Hungry for some pong? Shake Shack‘s got you covered. On Saturday, October 4, the popular shake and burger eatery will host its first ever table tennis tournament at 3 p.m. at their Tysons Corner location. The tournament is free to enter and is open to the general public.
This upcoming game is the first of many in the new Shake Shack Table Tennis League (SSTTL), which admits 16 people for this bracket-style tournament. Ping pong balls and rackets will be provided for all players, who will duke it out a professional-grade table.
The champion of the tournament will win a $50 Shake Shack gift card, a limited edition SSTTL t-shirt, and a custom-made trophy. Second and third placers will win prizes as well. Spectators will also receive free retro-inspired Shake Shack wristbands and Shake Shades all while enjoying the food and drink specials offered all night.
After the tournament on October 4, the Shake Shack in Tysons will continue to host table tennis tournaments on a monthly basis.
To register for this event, sign up in person at the Shake Shack located in the Plaza at Tysons Corner Center.
Posted by Editorial / Wednesday, September 17th, 2014
By Bailey Lucero-Carter
The first day of autumn is Sept. 23 and several nearby farms are celebrating the new season with fall festivals. These festivals offer great fall foods and attractions for the family. Check this list for farms with fall festivals opening soon.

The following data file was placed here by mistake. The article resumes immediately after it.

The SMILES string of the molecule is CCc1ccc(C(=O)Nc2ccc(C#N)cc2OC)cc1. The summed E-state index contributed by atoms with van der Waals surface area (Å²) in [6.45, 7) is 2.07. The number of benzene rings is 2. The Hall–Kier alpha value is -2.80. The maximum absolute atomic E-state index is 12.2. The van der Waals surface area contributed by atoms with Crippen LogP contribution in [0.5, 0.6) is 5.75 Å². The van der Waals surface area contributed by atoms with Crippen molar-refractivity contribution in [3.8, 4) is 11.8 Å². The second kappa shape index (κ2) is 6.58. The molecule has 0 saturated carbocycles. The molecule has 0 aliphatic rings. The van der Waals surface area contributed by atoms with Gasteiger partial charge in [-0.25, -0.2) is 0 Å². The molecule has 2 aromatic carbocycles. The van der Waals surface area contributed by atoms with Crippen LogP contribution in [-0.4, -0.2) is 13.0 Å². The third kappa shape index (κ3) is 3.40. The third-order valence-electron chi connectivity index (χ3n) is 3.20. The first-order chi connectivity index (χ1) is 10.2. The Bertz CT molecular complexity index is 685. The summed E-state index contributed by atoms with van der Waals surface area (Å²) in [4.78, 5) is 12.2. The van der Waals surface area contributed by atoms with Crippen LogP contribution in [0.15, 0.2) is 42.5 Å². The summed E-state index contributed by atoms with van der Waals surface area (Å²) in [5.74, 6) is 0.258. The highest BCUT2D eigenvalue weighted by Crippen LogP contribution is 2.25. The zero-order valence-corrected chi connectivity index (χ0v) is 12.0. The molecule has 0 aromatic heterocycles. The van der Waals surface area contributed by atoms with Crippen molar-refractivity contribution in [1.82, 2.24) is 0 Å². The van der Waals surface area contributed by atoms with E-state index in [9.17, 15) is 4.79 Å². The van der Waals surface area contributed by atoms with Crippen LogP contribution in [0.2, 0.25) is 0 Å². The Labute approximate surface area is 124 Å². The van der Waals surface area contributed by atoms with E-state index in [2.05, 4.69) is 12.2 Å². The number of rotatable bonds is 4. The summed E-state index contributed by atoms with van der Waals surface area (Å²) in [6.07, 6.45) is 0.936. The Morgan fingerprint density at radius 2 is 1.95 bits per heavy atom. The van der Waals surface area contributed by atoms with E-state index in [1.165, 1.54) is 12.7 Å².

Al-Mara Dairy Farm opens up the 2014 season with plenty of autumn amusements. The biggest attraction is the Great American Milk Drive corn maze, which is new this year and consists of three mazes. Three different difficulty levels spread the fun across all ages. Festivities also include taking a hayride around the farm, meeting and greeting a cow, learning how to make butter, and more. / Sept. 19 – Nov. 1, Fridays 6 – 9 p.m., Saturdays 10 a.m. – 9 p.m., Sundays 11 a.m. – 7 p.m.; 5225 Catlett Road, Midland; Tickets $9.
Wayside Farm features a variety of fun fall activities. Wander through a 10-acre corn maze, where larger than life Lego superheroes, like Batman, Wonder Woman and Superman stand tall, or cheer along as the special racing pigs run through water and terrain all the way home. Kids can also enjoy farm animals, a pumpkin playhouse and more this weekend. / Sept. 20 – Nov. 2, Saturdays & Sundays 10 a.m. – 6 p.m.; 5273 Harry Byrd Highway, Berryville; Tickets $10.
Children ages 4 through 10 will delight in the many attractions at Clark’s Farm. Climb to the top of a hay bale mountain, zigzag through a wooden maze, play some pumpkin bowling, and do even more at this year’s festival. Pony rides are also offered on weekends, and a pumpkin is included with each admission. / Sept. 20 – Nov. 2 , 10 a.m. – 6 p.m. Daily; 721 Courthouse Road (Rt. 630), Stafford; Tickets $7 on weekdays, $9 on weekends/holidays.
Join the festival fun a week early during Cox Farms’ Preview Weekend. This weekend event features Fall Festival attractions, including giant slides, swings, animals, games and plenty of pumpkins. The first hayride of 2014 also begins this weekend, so be there to catch a ride. After Preview Weekend, Cox Farms’ Fall Festival begins on Sept. 27. / Sept. 20–21, 10 a.m. – 6 p.m.; 15621 Braddock Road, Centreville; Tickets $14.